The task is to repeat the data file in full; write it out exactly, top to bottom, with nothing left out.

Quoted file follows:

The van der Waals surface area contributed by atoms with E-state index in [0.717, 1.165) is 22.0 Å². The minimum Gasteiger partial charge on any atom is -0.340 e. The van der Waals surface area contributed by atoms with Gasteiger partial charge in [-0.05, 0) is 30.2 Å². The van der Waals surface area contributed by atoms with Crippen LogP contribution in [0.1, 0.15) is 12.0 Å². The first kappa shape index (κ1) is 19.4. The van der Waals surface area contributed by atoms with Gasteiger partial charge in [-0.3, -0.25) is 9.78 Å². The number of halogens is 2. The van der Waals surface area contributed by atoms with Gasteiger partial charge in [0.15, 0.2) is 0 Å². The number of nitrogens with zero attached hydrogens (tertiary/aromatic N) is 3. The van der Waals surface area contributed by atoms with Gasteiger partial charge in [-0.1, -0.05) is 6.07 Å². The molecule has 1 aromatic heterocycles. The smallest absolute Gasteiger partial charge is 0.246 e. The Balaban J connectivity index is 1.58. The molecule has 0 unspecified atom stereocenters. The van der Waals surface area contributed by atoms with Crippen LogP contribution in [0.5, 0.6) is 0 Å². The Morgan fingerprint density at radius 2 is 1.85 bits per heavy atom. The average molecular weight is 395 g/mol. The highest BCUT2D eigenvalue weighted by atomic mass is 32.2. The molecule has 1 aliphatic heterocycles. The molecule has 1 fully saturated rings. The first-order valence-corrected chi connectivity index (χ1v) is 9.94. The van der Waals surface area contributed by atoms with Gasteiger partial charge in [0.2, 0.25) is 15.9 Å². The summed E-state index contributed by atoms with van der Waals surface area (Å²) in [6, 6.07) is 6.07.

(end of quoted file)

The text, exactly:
The van der Waals surface area contributed by atoms with E-state index in [0.717, 1.165) is 22.0 Å². The minimum Gasteiger partial charge on any atom is -0.340 e. The van der Waals surface area contributed by atoms with Gasteiger partial charge in [-0.05, 0) is 30.2 Å². The van der Waals surface area contributed by atoms with Crippen LogP contribution in [0.1, 0.15) is 12.0 Å². The first kappa shape index (κ1) is 19.4. The van der Waals surface area contributed by atoms with Gasteiger partial charge in [-0.3, -0.25) is 9.78 Å². The number of halogens is 2. The van der Waals surface area contributed by atoms with Gasteiger partial charge in [0.15, 0.2) is 0 Å². The number of nitrogens with zero attached hydrogens (tertiary/aromatic N) is 3. The van der Waals surface area contributed by atoms with Gasteiger partial charge in [-0.1, -0.05) is 6.07 Å². The molecule has 1 aromatic heterocycles. The smallest absolute Gasteiger partial charge is 0.246 e. The Balaban J connectivity index is 1.58. The molecule has 0 unspecified atom stereocenters. The van der Waals surface area contributed by atoms with Crippen LogP contribution in [0.5, 0.6) is 0 Å². The Morgan fingerprint density at radius 2 is 1.85 bits per heavy atom. The average molecular weight is 395 g/mol. The highest BCUT2D eigenvalue weighted by atomic mass is 32.2. The molecule has 1 aliphatic heterocycles. The molecule has 1 fully saturated rings. The first-order valence-corrected chi connectivity index (χ1v) is 9.94. The van der Waals surface area contributed by atoms with Gasteiger partial charge in [0.2, 0.25) is 15.9 Å². The summed E-state index contributed by atoms with van der Waals surface area (Å²) in [6, 6.07) is 6.07.